The following article was just released in the latest issue of Information Technology and Libraries published by LITA.
University of Saskatchewan
Information Technology and Libraries (ITAL)
Vol. 34, No. 1 (2015)
By way of a case study this paper illustrates and evaluates the Bibliographic Framework (or BIBFRAME) as means for harvesting and sharing bibliographic metadata over the Web for libraries. BIBFRAME is an emerging framework developed by the Library of Congress for bibliographic description based on Linked Data. Much like Semantic Web, the goal of Linked Data is to make Web “data aware” and transform the existing Web of documents into a Web of data. Linked Data leverages the existing Web infrastructure and allows linking and sharing of structured data for human and machine consumption.
The BIBFRAME model attempts to contextualize the Linked Data technology for libraries. Library applications and systems contain high-quality structured metadata but this data is generally static in its presentation and seldom integrated with other internal metadata sources or linked to external Web resources. With BIBFRAME existing disparate library metadata sources such as catalogs and digital collections can be harvested and integrated over the Web. In addition, bibliographic data enriched with Linked Data could offer richer navigational control and access points for users. With Linked Data principles, metadata from libraries could also become harvestable by search engines, transforming dormant catalogs and digital collections into active knowledge repositories. Thus experimenting with Linked Data using existing bibliographic metadata holds the potential to empower libraries to harness the reach of commercial search engines to continuously discover, navigate, and obtain new domain specific knowledge resources on the basis of their verified metadata.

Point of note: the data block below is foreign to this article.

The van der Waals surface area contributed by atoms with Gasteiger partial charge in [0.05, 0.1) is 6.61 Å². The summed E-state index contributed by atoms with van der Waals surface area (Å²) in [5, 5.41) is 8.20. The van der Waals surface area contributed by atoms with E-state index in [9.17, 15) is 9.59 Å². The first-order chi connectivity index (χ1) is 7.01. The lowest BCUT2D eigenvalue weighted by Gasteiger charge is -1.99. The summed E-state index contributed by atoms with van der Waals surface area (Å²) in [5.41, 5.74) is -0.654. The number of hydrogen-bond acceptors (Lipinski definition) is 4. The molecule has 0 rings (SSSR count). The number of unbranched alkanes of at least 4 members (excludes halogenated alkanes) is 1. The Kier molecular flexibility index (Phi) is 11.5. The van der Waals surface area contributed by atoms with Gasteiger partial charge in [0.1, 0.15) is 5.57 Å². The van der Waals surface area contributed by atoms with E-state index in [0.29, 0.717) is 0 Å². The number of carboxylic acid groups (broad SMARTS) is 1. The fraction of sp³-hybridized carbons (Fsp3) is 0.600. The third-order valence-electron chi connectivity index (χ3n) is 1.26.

The initial part of the paper introduces BIBFRAME and discusses Linked Data in the context of libraries. The final part of this paper outlines a step-by-step process for implementing BIBFRAME with existing library metadata.
Direct to Full Text Article (15 pages; PDF)